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Divorce/Separation Post Reply     Print Topic    
User Topic: Marriage Re-writes for Kids...
jagged
♂ Member
Member # 32317
Default  Posted: 4:16 PM, June 3rd (Tuesday), 2014View ProfileEdit MessagePrivate MessageHomepage

...have started.

Lately, my DD6 has had some struggles re-surfacing with the D: expressing sadness over old memories, regret and occasional wishes that we could all move in together again. I’ve tried to validate her sadness, and tell her that I understand, but also explain to her that her mommy and I won’t be married again. She hasn’t pressed me – to date – with anything like “why not?”, and I’m grateful for that, but in the past, I’ve answered these infrequent questions (from DD6 and DD10) by telling them that it’s a thing for grown ups, that they may understand it better as they grow older, but that it had absolutely nothing to do with them and that both mommy and daddy love them very much.

But I’ve always worried about the different messages they’re going to get from XWW, who I seriously doubt will ever be capable of owning her shit. And the version of our marriage and divorce that she’ll publish for them. We divorced in 2012, and so both DDs remember what it was like when we were married: we didn’t fight, we didn’t scream, we got along genuinely well and spent most of our time together, and until XWW’s MLC and NPD switches flipped, we were “that” couple that everybody admired and wanted to be.

Today DD6 was explaining to me that the other day at her mom’s, she was sad about the divorce, and asked her mom why it happened. XWW told her we were fighting a lot. DD6 called her on it, and actually said she never saw us fighting; XWW said we’d fight after they went to bed or when they weren’t around, “all the time”. When DD6 asked what we fought about, XWW answered “everything”.

So this is how it’s going to be for my DD’s? No, I don’t expect her to come clean with a 6 and 10-year old, but what do I do? My girls were both in the room when DD6 said this, and my poker face sucked. I was pissed, and I said “Did mommy actually say that?” (DD6 sometimes invents wonderful narratives). DD6 said she did…and then said “but don’t be mad at mommy”. I felt even worse then, and changed the subject.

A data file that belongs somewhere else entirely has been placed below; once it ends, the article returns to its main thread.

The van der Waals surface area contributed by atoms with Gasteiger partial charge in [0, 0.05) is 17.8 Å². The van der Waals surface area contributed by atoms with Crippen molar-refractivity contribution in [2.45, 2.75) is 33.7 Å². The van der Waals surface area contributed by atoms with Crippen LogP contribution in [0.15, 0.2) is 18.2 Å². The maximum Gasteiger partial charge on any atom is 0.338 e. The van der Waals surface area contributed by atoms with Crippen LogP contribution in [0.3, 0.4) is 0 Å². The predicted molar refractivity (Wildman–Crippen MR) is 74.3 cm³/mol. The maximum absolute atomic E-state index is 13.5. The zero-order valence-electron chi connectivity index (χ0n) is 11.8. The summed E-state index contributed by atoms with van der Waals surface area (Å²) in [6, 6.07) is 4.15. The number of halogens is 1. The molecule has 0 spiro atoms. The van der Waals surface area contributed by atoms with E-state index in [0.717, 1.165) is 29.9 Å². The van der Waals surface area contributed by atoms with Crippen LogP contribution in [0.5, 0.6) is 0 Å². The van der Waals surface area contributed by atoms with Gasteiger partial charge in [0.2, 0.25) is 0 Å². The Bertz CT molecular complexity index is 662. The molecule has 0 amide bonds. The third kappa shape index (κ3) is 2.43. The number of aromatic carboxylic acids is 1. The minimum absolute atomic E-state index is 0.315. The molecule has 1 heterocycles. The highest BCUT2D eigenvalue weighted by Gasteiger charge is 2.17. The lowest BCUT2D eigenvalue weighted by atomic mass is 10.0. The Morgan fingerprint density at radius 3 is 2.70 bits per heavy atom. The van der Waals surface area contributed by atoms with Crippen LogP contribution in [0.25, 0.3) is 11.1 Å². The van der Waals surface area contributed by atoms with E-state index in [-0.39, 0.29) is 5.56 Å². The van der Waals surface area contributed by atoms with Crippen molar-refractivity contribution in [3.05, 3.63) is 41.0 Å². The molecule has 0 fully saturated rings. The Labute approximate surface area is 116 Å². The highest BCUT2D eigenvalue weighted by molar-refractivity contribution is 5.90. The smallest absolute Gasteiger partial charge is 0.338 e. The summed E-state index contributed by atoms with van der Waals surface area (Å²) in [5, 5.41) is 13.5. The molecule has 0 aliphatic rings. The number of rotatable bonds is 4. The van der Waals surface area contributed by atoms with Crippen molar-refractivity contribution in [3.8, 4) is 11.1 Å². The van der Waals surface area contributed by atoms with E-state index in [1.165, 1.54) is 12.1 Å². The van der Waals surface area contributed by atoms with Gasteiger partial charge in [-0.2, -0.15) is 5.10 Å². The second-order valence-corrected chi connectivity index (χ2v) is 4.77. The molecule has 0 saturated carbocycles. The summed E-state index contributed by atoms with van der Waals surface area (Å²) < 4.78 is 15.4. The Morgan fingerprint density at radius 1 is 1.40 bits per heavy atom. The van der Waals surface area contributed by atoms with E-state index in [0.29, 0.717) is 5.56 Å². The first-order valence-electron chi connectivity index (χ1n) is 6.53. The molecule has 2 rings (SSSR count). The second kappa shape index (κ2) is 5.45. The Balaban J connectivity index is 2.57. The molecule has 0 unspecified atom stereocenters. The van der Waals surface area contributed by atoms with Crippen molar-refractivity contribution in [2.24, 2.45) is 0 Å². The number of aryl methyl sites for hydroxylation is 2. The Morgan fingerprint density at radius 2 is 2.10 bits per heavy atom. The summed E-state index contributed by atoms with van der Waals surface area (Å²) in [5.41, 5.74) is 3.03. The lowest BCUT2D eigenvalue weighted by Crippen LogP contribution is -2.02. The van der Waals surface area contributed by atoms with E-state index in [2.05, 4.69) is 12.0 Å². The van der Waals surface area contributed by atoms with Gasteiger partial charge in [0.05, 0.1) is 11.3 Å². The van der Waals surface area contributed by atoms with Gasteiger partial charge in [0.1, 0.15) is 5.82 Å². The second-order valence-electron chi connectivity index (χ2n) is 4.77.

How do I deal with this? Even though they doubt it now, they’re getting the XWW’s marriage re-writes. I have absolutely no desire to unduly damage my girls’ image of their mother, as this will surely create some kind of issues for them to have to deal with.

But what about the importance of truth? Especially here, with the introduction of XWW’s family script? (XWW is the daughter and granddaughter of serial cheating women who are gifted artists in crafting themselves as victims of unhappy marriages…and I have zero doubt this script was an enabling factor in XWW’s MLC , the justification of her EAs and PA(s), and her subsequent attitude of “Meh…shit happens”).

Do I simply stand by and let them be told lies about their parents’ marriage, so XWW can make herself look better in their eyes?

[This message edited by jagged at 4:19 PM, June 3rd (Tuesday)]


One foot in and one foot back
But it don't pay to live like that
So I cut the ties and I jumped the tracks
For never to return

Posts: 333 | Registered: May 2011 | From: TX
Jduff
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Member # 41988
Default  Posted: 4:37 PM, June 3rd (Tuesday), 2014View ProfileEdit MessagePrivate MessageHomepage